Community let down over tax

An MP was accused of turning her back on the Caribbean community as an unpopular airplane tax she campaigned against is set to rise.

An MP was accused of turning her back on the Caribbean community as an unpopular airplane tax she campaigned against is set to rise.

Sarah Teather, Lib Dem MP for Brent Central, led a high profile petition against the Airplane Passenger Duty (APD) labelling it unfair and unacceptable.

But six months after the Lib Dem-Conservative coalition entered government, the fees are set to increase from �50 to �75 for visitors to the Caribbean and from $45 to �60 for visitors to anywhere in the U.S.

Cllr Zaffar Van Kalwala (Lab: Stonebridge) said: “It’s shocking that after taking office the Lib-Dems have failed to show any real commitment to reform the system. It seems the much trumpeted Lib-Dem APD campaign was more about politicking to curry favour with Brent’s Caribbean community than to address the issues.”


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The tax, brought in by the previous Labour Government, was widely criticised for taxing travellers more to fly to the Caribbean than to the west coast of America despite being 700 miles closer.

Brent has the highest number of people of Caribbean descent in the UK, many of whom return to holiday and visit relatives.

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Retired Liz Hylton, who immigrated from Jamaica and now lives on the Church Lane estate, said: “Both MPs were campaigning about the APD before the election. But what’s the point when they get in if they drop it? Now it will go up. I am very disappointed.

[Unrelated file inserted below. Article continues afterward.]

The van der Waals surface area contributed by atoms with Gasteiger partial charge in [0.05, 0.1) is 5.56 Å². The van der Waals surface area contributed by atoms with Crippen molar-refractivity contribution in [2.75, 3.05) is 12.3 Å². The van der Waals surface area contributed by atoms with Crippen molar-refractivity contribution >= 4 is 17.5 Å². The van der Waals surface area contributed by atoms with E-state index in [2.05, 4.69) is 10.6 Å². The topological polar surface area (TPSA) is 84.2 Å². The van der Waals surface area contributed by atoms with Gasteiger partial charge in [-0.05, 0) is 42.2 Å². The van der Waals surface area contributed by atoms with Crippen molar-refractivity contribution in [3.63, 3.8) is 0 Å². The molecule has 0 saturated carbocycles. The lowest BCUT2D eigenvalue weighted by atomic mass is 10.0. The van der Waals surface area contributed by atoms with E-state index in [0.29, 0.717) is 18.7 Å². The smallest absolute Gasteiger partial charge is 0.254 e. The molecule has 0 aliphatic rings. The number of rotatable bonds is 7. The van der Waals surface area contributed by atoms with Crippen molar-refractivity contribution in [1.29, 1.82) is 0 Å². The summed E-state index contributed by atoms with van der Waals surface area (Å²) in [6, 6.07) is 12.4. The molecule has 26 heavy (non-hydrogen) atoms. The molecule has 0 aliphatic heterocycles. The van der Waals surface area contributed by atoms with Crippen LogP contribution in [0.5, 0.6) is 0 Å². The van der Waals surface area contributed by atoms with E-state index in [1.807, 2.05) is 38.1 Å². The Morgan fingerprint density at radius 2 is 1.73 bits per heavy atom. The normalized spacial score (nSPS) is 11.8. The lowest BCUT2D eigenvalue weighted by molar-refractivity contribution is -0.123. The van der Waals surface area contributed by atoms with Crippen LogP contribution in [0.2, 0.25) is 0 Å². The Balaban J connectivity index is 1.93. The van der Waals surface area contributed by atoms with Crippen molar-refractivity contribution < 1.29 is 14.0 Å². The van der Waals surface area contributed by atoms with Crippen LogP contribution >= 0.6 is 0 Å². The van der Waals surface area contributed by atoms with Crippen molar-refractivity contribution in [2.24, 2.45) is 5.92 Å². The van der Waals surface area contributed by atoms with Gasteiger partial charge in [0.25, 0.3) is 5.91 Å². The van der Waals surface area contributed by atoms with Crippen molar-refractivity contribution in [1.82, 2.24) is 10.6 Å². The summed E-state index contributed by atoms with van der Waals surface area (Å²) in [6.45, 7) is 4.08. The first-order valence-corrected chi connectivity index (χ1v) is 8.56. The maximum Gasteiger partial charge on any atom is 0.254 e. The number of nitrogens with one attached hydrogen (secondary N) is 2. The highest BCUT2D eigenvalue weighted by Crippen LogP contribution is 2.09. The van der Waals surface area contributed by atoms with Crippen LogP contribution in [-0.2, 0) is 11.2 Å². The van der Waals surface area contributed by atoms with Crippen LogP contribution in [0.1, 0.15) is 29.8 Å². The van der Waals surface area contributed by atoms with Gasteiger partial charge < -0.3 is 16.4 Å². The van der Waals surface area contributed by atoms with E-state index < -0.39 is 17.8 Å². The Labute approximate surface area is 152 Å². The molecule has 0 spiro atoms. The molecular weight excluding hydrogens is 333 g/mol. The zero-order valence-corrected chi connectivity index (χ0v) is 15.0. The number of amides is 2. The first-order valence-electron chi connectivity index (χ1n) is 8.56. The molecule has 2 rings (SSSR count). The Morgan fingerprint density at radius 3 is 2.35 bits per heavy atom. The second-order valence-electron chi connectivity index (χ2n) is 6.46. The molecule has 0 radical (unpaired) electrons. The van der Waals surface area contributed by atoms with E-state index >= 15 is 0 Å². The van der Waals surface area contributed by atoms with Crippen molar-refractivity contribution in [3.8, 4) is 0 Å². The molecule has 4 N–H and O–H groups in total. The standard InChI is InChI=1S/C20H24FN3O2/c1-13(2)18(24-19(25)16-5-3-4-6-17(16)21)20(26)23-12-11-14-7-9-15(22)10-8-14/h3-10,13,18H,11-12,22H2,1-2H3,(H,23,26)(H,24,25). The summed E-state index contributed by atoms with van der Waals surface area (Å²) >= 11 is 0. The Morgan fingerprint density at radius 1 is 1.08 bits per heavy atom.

“People say they are helping but no one is helping. There’s no jobs, all the prices have gone up, how can you save up to go home and visit?”

But Ms Teather, who collected signatures against APD in Harlesden High Street with celebrity Floella Benjamin as part of her election campaign, denied she had dropped the issue.

She said: “I will continue to campaign against any changes to APD which unfairly penalise the Caribbean.

“Airport Duty is not fit for purpose as busy flights pay more than half-empty flights, and freight and private jets pay nothing. The coalition has made it clear that they intend to replace APD and the treasury is currently undertaking a review.”

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